The contemporary generation would not know of India’s long struggle and victory over polio. It was on January 13, 2011, when two-year-old Rukhsar of Howrah became the last polio victim. All nations of South Asia had become polio-free 10 years before India.
Sir Clem Renouf, the incoming Rotary International president in 1977, came across an article in the Reader’s Digest about the eradication of smallpox and wondered if another disease could be eradicated worldwide. He identified polio as the biggest threat to children. In 1979, Rotary initiated polio immunisation for six million Filipino children by OPV (oral polio vaccine), developed by Dr Albert Sabin. Big action started in 1985, when the WHO CDC (Center for Disease Control of the US) joined in and Bill and Melinda Gates Foundation became a significant partner.
Although the World Health Assembly adopted eradication of polio in 1988, nothing had happened in India till 1993–94. Thereafter, action was accelerated by Dr Harsh Vardhan, the then health minister of Delhi, as he demonstrated that all children aged five or younger would be immunised in one day. This was effective and known as NID (National Immunisation Day), which was carried out across India. The credit for this went to union health ministers Sushma Swaraj, Anbumani Ramadoss and Ghulam Nabi Azad. Still, there was huge resistance from the minority communities. They were brought around by the Rotary’s outreach programmes, including free polio corrective surgeries for their children, and financially supported by the government for vaccines initially. Rotary has been funding the WHO and UNICEF polio work in India.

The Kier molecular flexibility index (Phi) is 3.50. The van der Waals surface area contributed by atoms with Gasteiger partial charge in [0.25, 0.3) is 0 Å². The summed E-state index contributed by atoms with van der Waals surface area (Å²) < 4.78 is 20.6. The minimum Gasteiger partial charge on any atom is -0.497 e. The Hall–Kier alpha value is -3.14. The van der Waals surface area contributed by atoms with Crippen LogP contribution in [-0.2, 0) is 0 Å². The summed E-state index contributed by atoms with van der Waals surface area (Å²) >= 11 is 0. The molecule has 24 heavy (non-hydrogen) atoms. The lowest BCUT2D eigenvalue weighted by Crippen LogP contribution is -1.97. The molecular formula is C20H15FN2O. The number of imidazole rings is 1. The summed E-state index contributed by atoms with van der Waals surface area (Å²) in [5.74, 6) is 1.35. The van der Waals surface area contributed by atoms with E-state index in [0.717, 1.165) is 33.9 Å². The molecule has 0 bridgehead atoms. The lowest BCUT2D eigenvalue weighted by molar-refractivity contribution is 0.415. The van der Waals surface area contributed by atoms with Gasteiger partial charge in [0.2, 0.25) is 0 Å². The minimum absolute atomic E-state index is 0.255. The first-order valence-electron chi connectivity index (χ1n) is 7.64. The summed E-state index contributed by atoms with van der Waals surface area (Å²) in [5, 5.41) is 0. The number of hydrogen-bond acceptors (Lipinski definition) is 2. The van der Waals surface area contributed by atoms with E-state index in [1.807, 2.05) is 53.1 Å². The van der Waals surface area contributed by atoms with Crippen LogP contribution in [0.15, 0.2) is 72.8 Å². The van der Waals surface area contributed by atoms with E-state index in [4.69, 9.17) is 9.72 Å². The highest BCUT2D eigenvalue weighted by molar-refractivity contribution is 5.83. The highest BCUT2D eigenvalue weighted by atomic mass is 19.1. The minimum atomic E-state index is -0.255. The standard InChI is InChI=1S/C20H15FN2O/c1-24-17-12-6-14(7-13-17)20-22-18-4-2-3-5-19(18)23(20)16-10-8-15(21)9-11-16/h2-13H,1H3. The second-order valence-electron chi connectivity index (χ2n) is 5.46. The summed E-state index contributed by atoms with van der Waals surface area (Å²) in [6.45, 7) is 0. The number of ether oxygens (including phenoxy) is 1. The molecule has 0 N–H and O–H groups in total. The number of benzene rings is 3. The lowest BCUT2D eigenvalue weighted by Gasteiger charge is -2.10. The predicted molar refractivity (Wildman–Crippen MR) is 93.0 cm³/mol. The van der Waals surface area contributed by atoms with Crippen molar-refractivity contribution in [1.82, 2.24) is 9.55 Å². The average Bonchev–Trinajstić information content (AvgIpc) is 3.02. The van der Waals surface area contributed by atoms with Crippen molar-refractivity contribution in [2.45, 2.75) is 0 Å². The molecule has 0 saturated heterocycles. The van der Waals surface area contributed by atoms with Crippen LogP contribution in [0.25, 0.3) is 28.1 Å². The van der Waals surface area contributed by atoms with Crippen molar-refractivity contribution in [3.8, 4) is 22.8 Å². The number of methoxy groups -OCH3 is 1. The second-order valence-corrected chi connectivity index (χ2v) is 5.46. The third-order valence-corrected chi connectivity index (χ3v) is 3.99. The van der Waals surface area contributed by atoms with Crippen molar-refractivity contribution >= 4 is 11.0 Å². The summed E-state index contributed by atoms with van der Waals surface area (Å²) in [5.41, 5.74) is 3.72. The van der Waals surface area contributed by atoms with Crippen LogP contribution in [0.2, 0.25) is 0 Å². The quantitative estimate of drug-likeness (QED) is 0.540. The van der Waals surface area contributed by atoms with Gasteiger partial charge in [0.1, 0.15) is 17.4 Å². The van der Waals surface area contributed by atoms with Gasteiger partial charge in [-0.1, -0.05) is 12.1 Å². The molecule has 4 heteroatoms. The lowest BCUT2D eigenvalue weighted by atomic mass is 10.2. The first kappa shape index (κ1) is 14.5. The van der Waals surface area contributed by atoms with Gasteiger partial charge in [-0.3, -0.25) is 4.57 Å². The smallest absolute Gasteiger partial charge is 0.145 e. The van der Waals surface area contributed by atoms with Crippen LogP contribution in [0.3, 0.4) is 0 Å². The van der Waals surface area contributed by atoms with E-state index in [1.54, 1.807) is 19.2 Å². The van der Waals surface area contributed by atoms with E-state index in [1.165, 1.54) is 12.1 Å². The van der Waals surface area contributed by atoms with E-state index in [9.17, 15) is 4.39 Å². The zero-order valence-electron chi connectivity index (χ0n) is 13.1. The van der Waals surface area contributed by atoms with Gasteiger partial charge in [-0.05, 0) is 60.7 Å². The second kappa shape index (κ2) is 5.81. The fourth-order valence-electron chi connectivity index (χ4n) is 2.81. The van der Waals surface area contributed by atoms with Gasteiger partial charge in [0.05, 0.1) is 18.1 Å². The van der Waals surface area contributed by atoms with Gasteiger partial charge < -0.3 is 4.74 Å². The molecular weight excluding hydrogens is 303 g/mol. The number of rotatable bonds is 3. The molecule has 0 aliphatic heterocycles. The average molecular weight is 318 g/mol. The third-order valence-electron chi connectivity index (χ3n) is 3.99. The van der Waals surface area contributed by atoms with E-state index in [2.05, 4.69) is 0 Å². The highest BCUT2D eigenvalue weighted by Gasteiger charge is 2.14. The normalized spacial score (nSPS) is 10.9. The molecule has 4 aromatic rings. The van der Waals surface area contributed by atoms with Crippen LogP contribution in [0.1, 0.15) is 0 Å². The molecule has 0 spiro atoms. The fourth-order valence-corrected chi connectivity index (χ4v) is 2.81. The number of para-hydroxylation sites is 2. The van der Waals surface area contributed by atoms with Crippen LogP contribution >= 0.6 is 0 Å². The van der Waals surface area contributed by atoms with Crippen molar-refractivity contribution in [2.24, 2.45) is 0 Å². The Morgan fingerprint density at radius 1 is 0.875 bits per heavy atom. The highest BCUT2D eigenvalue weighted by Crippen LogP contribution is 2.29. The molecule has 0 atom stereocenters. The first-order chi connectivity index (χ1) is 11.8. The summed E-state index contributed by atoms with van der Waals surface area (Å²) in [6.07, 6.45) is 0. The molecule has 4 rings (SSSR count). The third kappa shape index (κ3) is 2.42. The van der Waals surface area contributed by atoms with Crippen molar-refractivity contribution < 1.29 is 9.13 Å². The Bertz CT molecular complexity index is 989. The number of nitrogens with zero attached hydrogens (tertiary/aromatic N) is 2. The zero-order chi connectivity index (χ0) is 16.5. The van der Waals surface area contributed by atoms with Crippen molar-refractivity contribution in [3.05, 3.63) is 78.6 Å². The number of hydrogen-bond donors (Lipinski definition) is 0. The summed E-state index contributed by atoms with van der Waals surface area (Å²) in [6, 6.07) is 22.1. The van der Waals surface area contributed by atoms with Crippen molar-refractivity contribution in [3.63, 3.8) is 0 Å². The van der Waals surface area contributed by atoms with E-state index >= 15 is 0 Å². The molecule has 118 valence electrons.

On March 26, 2014, the WHO certified India as polio-free and declared South Asia free from the disease. Nigeria became free of polio in August 2020. In 2021, wild poliovirus transmission was reported at the lowest level ever in history, with one case in Pakistan and four in Afghanistan.
Although India has been free of wild poliovirus since 2011, it is concerned about neighbouring countries Pakistan and Afghanistan. Pakistan is organised in disease detection. For Afghanistan, the good news is that the new government is in favour of polio vaccination, and on October 21, 2021, the Taliban government notified to restart the door-to-door vaccine programme.
It is hoped that the world will be certified polio-free by 2026. Till then, funds need to be raised, programme fatigue has to be avoided, and in this, Rotary continues its advocacy role, raising $1 million every year and monitoring the progress. The world will reap substantial financial and humanitarian dividends from the final victory, with no more vaccine and rehabilitation costs. It will be a golden moment when Rotary’s 1978 dream of a polio-free world will come true. APJ Abdul Kalam said, ‘If four things are followed — having a great aim, acquiring knowledge, hard work and perseverance — then everything can be achieved.’
The writer is a past RI president
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